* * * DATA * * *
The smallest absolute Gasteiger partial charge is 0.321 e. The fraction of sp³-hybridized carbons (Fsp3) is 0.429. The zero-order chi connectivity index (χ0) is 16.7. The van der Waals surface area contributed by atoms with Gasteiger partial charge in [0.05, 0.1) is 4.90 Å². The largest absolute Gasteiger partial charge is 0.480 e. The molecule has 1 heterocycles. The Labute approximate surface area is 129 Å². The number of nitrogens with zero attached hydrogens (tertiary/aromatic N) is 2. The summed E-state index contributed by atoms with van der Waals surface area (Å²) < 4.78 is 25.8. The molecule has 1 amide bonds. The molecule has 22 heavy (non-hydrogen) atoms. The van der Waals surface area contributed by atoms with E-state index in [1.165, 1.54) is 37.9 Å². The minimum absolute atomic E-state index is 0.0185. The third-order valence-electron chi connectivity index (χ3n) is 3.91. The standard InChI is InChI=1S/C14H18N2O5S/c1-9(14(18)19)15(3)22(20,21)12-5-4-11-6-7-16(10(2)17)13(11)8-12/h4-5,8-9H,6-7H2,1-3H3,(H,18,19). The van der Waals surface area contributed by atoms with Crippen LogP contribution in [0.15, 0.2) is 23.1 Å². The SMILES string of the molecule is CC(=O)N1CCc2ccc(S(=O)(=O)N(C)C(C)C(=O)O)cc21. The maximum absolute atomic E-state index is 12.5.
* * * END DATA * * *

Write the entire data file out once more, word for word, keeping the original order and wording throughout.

The smallest absolute Gasteiger partial charge is 0.321 e. The fraction of sp³-hybridized carbons (Fsp3) is 0.429. The zero-order chi connectivity index (χ0) is 16.7. The van der Waals surface area contributed by atoms with Gasteiger partial charge in [0.05, 0.1) is 4.90 Å². The largest absolute Gasteiger partial charge is 0.480 e. The molecule has 1 heterocycles. The Labute approximate surface area is 129 Å². The number of nitrogens with zero attached hydrogens (tertiary/aromatic N) is 2. The summed E-state index contributed by atoms with van der Waals surface area (Å²) < 4.78 is 25.8. The molecule has 1 amide bonds. The molecule has 22 heavy (non-hydrogen) atoms. The van der Waals surface area contributed by atoms with E-state index in [1.165, 1.54) is 37.9 Å². The minimum absolute atomic E-state index is 0.0185. The third-order valence-electron chi connectivity index (χ3n) is 3.91. The standard InChI is InChI=1S/C14H18N2O5S/c1-9(14(18)19)15(3)22(20,21)12-5-4-11-6-7-16(10(2)17)13(11)8-12/h4-5,8-9H,6-7H2,1-3H3,(H,18,19). The van der Waals surface area contributed by atoms with Crippen LogP contribution in [0.15, 0.2) is 23.1 Å². The SMILES string of the molecule is CC(=O)N1CCc2ccc(S(=O)(=O)N(C)C(C)C(=O)O)cc21. The maximum absolute atomic E-state index is 12.5.